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Mother, grandmother and sister?

This article is reprinted from the fall 2010 issue of HOPE.

Sister Marilú Covani (right) and her granddaughter Cecillia Covani-Jones kiss Sister Marilú’s greatgrandson, Castor Covani-Jones. (Submitted photo)

A woman can only become a Sister of Providence if she is young, has never been married and is generally willing to cut ties with her family, right?

Not so fast!

Sister Marilú Covani is one of several SPs who have joined the Congregation after having been married. When she entered in 1987, her son Rick had recently married and had a daughter.

She said she felt called to religious life from an early age and had been “in ministry since my early teens in one way or another.” But when she met her husband, “I just forgot about the special call to community and went along with marriage, a career, moving to the United States, being a disciple, wife and mother.”

After her husband died in 1977, she was devastated. Alone to raise a 9-year-old boy, she relied on the support of her parish. She began developing friendships with different sisters, including Sister Susan Dinnin, who was ministering in a church in Detroit. Marilú would help out sometimes.

“We became very good friends. I ministered with her and invited her to my house,” she said. “When sisters would come to visit, I was often invited. I liked what I saw and respected their relationships, their faith and commitment to discipleship, their wisdom and kindness toward me.”

As her son Rick grew up, she continued to feel drawn to religious life. “I knew Rick was very close to me and at the same time had a strong and independent spirit and soon would need to start his own adult life,” she said. “I myself felt a strong call and desire to walk and serve the Hispanic Catholic people in this country.”

When Rick was 19 and starting his family, she took the plunge. Her entrance in the community didn’t create an immediate “stir” among loved ones.

“My son and his wife were very young to be married and have a baby. There was much turmoil about this that year,” she said. “It took a little longer, around a year, for us all to start to deepen into the new reality. My first two years in community were a time for discernment and prayer for me. I wrestled with God, trying to understand how and why I was being called to be a religious sister in our community and also feeling a responsibility toward my young son. I was enthused and attracted, but felt withdrawn at times.”

Sister Marilú Covani

She said the support of her formation team was crucial. She was surrounded by the love and friendship of many sister-friends during those first two years. Then, it was time for her to move to Saint Mary-of-the-Woods to begin her novitiate (a period of time focusing on spiritual growth and studying Congregation history, while living at the motherhouse). Sister Marilú and her son had a heart-to-heart conversation.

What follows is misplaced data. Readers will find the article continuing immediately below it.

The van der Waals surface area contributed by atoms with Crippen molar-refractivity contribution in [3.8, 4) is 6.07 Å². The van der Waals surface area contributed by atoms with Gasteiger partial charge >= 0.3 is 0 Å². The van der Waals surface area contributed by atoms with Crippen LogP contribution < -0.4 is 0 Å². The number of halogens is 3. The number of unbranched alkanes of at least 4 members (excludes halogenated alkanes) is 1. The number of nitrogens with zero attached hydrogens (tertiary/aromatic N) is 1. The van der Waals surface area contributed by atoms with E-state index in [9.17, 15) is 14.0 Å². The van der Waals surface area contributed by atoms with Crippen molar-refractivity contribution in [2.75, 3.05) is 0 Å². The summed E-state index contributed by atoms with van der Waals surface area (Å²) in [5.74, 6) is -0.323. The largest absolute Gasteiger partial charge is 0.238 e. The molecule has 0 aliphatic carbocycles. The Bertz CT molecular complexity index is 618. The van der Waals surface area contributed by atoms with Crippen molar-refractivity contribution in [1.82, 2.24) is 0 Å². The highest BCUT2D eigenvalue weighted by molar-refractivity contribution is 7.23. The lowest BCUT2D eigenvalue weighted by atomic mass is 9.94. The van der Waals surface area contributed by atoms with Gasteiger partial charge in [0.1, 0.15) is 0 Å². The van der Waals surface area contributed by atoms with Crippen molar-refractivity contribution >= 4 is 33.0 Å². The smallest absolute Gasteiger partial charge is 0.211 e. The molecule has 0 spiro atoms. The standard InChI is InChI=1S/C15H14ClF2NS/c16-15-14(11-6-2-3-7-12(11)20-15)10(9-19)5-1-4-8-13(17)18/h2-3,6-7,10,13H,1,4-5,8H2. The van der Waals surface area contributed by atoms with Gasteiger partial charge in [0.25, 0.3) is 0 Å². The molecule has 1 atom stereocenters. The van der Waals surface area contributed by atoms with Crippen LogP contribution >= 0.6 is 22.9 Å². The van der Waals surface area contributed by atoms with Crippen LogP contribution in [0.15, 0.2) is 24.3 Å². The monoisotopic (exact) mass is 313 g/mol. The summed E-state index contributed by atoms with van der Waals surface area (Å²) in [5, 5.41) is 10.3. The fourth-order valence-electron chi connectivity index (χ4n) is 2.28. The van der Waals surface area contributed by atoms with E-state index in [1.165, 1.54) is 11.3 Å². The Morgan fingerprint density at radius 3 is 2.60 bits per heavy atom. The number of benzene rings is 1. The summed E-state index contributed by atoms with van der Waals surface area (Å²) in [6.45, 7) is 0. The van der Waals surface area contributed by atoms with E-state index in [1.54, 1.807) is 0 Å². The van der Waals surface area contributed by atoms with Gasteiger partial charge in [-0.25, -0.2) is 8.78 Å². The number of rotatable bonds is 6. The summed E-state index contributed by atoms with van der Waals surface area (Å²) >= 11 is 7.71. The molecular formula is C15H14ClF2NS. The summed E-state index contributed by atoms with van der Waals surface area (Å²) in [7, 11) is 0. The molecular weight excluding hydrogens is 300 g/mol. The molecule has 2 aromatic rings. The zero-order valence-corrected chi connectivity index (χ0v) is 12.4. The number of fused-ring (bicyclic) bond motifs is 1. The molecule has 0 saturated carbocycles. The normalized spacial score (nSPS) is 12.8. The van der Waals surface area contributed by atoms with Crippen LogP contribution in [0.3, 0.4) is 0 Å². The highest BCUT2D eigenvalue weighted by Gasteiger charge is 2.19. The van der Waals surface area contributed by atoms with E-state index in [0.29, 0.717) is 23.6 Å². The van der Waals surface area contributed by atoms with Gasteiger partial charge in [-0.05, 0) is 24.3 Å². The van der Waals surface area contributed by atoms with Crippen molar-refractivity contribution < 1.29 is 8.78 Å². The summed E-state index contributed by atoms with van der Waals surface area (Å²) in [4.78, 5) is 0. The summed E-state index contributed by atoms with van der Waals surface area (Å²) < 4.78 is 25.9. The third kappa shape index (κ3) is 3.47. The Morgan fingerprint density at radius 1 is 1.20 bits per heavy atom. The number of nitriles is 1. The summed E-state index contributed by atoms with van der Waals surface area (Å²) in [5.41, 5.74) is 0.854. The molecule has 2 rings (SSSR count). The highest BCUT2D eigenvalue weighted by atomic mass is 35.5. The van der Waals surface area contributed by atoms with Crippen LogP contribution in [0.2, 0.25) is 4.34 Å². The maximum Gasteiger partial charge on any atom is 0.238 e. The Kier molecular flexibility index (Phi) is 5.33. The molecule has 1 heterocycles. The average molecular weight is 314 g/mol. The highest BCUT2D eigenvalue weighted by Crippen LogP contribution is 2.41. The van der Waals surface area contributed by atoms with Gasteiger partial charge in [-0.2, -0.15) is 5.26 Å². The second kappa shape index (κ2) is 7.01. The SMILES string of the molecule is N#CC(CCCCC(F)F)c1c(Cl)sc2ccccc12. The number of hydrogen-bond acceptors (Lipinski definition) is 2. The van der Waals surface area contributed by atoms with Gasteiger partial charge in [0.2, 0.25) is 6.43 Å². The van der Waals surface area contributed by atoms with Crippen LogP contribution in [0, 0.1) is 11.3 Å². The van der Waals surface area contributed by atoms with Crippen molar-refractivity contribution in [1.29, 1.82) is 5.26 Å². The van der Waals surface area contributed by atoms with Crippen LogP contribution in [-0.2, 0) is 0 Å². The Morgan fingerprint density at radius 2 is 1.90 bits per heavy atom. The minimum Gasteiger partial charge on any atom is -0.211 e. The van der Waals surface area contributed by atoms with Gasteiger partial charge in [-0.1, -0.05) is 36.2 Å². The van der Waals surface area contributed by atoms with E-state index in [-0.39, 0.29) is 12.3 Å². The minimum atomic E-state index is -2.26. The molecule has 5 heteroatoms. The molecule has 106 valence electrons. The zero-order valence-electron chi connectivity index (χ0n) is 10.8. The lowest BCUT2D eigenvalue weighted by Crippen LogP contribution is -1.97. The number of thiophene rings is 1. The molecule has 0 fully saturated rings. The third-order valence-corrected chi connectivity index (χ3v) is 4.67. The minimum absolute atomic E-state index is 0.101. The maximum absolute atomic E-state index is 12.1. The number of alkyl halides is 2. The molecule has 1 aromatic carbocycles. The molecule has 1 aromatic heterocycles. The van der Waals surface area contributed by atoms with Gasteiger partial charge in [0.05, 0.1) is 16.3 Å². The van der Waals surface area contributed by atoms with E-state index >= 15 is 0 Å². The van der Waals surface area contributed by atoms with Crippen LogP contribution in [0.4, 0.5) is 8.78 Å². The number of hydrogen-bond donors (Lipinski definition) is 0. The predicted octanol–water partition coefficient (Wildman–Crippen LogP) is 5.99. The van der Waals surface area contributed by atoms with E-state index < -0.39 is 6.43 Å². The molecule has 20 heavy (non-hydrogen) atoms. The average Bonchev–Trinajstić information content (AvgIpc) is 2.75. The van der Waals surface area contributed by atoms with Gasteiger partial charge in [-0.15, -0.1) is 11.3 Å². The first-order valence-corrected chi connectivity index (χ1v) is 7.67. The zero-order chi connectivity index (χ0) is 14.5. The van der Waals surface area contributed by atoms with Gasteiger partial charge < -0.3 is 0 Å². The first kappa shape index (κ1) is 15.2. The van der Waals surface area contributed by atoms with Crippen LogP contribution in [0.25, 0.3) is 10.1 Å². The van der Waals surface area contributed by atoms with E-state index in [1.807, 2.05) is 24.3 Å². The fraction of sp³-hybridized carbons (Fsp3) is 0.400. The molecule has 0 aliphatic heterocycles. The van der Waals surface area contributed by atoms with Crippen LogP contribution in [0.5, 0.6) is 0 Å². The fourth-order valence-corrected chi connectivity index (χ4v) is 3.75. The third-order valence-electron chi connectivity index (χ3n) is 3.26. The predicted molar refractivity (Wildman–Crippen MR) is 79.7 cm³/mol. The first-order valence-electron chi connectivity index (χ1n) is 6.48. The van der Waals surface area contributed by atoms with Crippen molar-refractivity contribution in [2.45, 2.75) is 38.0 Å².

“I would ask every time we talked how he felt about me being a sister and he would say, ‘It’s OK, Mom. I want you to be happy.’ He didn’t want to hurt my feelings, even though we both knew there was much more that could be said. But that night, it was a Providential moment. I asked again and he said crying, ‘How do you want me to feel? You are gone and I do not have anymore a house to come back to,’” she said, retelling this painful story. “Oh, how did our hearts ache! I cried, too. From some deep instinct, a gut feeling within me, I said to him: ‘Hijo querido.’ It means ‘Dear son, home is the person, not the building, and you always will have a home in my heart.’ It was a long talk and it started a new journey, a mutual understanding and learning that have continued along my 23 years as a Sister of Providence. I am very happy today as a sister and so is Rick that I am one. He often says it to me.”

Sister Marilú remains very close to her family and is grateful that her ministry has allowed her to stay nearby her growing family. Her son had three children in his first marriage. They are young adults now and live in Las Vegas, and Sister Marilú is a great-grandmother to a one-year-old boy. Her son has remarried and they have four younger children; they live in southern California about 90 minutes from Sister Marilú, who ministers as the director of the Office of Worship for the Diocese of San Bernardino.

She doesn’t feel different as a Sister of Providence, who happens also to be a mother and widow, because, as she says, “everyone comes from and has a family.” And while she thinks that being a mother and having the experience of marriage may help her relate well with others, she also sees many other sisters who haven’t had the same experiences doing excellent work with children, couples and families.

While not the most common path to religious life, she has taken a path that works. So, what would Sister Marilú tell a woman who has been married and has a child about entering the Congregation?

“Put yourself into the hands of Providence. Trust in the Lord,” she said. “Share your concerns and your inner treasure with others while you keep your own integrity. Get to know us. I am not the only one who was previously married and is a mother in our community. If it fits, it is a wonderful gift. Others have done it; there are founders of communities who show us the unlimited possibilities of this journey. And feel free to give me a call, I would be happy to be one of your sister-friends.”

You can reach Sister Marilú at 909-475-5336 or by e-mail at marilucsp@yahoo.com.

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Rosie Blankenship

Rosie Blankenship is a graduate of Saint Mary-of-the-Woods College. She previously served in positions for the Sisters of Providence as the web site manager and annual giving manager.

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